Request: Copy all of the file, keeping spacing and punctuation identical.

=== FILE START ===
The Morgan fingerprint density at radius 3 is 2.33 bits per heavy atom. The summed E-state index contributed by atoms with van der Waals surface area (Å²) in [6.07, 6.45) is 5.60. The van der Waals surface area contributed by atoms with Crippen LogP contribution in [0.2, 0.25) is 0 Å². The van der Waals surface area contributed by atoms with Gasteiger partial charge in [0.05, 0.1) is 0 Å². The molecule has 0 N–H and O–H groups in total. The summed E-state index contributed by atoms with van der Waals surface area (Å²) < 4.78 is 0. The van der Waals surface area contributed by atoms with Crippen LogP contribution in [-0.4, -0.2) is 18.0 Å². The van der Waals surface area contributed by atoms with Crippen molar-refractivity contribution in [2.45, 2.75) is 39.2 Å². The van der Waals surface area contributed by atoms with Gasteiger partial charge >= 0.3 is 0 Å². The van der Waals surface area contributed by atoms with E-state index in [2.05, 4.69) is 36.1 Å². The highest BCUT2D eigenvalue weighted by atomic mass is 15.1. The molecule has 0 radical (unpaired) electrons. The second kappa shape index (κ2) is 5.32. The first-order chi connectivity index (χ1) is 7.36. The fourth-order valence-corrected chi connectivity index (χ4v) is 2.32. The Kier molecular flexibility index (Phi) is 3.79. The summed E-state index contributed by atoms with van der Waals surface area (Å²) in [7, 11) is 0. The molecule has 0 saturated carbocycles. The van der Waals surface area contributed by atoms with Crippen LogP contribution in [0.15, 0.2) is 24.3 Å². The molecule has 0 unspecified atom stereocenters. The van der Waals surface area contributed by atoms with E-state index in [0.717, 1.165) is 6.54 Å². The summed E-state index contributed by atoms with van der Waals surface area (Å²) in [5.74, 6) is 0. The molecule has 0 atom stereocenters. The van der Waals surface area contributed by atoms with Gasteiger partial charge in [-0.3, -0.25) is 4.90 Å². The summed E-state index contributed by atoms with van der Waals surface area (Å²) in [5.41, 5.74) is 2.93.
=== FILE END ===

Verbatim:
The Morgan fingerprint density at radius 3 is 2.33 bits per heavy atom. The summed E-state index contributed by atoms with van der Waals surface area (Å²) in [6.07, 6.45) is 5.60. The van der Waals surface area contributed by atoms with Crippen LogP contribution in [0.2, 0.25) is 0 Å². The van der Waals surface area contributed by atoms with Gasteiger partial charge in [0.05, 0.1) is 0 Å². The molecule has 0 N–H and O–H groups in total. The summed E-state index contributed by atoms with van der Waals surface area (Å²) < 4.78 is 0. The van der Waals surface area contributed by atoms with Crippen LogP contribution in [-0.4, -0.2) is 18.0 Å². The van der Waals surface area contributed by atoms with Crippen molar-refractivity contribution in [2.45, 2.75) is 39.2 Å². The van der Waals surface area contributed by atoms with Gasteiger partial charge >= 0.3 is 0 Å². The van der Waals surface area contributed by atoms with E-state index in [2.05, 4.69) is 36.1 Å². The highest BCUT2D eigenvalue weighted by atomic mass is 15.1. The molecule has 0 radical (unpaired) electrons. The second kappa shape index (κ2) is 5.32. The first-order chi connectivity index (χ1) is 7.36. The fourth-order valence-corrected chi connectivity index (χ4v) is 2.32. The Kier molecular flexibility index (Phi) is 3.79. The summed E-state index contributed by atoms with van der Waals surface area (Å²) in [7, 11) is 0. The molecule has 0 saturated carbocycles. The van der Waals surface area contributed by atoms with Crippen LogP contribution in [0.15, 0.2) is 24.3 Å². The molecule has 0 unspecified atom stereocenters. The van der Waals surface area contributed by atoms with E-state index in [0.717, 1.165) is 6.54 Å². The summed E-state index contributed by atoms with van der Waals surface area (Å²) in [5.74, 6) is 0. The molecule has 0 atom stereocenters. The van der Waals surface area contributed by atoms with Gasteiger partial charge in [-0.3, -0.25) is 4.90 Å². The summed E-state index contributed by atoms with van der Waals surface area (Å²) in [5.41, 5.74) is 2.93.